Objectives: To describe the epidemiology of nosocomial candidemia in a 400-bed teaching hospital. Methods: Prospective follow of all patients with positive blood cultures for Candida species was done between August-2003 and October-2004. Searching for underlying diseases, presence of central venous lines, use of antibiotics and antifungal drugs prior to candidemia, and treatment were performed. Outcomes were survival thirty days after candidemia or death. Results: Seventy-three patients with candidemia were followed (65.8% male), mean of age was 47.3 years (range 0 to 87). Previous episodes of bacteremia occurred in 31.5%. Isolation of Candida in other sites before candidemia was present in 15.1% of patients. The most frequent underlying disease was cancer, diagnosed in 35.6%. Diabetes mellitus, cardiopathy, nephropathy, pulmonary or neurological diseases were presents in less than 20% of cases. Almost half of patients (49.3%) were submitted to surgery in the last three months. Antifungal prophylaxis with fluconazol was received by 13.7%. Antibiotics for more than 24 hours were previously used in 97.2% of cases. At the moment of candidemia, mechanical ventilation was present in 30.1% of patients, parenteral nutrition in 57.5% and central venous lines in 83.6%. Hemodyalisis in the 72 hours before candidemia were performed in 13.7% of cases. From all Candida isolates, 53.4% were C. albicans and 46.6% C. non-albicans (23.3% C. tropicalis, 15.1% C. parapsilosis and 8.2% C. glabrata). None risk factor or underlying disease was statistically related with any species of Candida. Antifungal therapy for more than 72 hours was given to 64.4% of patients. Overall mortality in thirty days was 47.9%. Antifungal treatment for more than 14 days was the only variable associated with lower mortality. No difference in the mortality rate was detected between different Candida species infections. Conclusion: Candidemia is a frequent and serious nosocomial infection, with high mortality. Frequency of non-albicans species of Candida is high, but identification of species with lower susceptibility to fluconazol was not common. Antifungal treatment for more than 14 days was associated with lower mortality. Death in the first 72 hours of treatment was not rare and reinforces the importance of suspicion of candidemia in risk patients and early start of therapy.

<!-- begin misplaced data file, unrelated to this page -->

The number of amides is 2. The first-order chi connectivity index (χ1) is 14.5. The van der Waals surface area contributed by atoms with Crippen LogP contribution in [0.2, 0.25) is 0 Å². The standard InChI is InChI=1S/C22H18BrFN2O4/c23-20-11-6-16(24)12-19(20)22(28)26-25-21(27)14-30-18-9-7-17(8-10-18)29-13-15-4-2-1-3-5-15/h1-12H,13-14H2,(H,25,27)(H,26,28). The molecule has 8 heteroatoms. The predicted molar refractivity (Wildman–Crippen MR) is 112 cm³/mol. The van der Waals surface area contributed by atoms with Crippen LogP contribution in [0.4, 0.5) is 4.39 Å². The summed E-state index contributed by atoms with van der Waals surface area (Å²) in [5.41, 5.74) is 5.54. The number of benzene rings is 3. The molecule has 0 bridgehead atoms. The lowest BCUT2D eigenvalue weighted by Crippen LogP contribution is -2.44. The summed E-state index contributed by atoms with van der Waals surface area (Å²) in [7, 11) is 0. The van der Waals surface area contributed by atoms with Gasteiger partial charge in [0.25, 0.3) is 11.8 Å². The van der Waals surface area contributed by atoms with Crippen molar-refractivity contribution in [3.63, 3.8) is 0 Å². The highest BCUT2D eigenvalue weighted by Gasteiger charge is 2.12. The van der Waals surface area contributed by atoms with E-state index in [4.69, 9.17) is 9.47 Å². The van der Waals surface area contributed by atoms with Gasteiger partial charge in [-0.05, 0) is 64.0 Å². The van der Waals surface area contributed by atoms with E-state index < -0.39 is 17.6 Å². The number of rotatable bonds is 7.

Full conference title:
16th European Congress of Clinical Microbiology and Infectious Diseases
- ECCMID 16th (2006)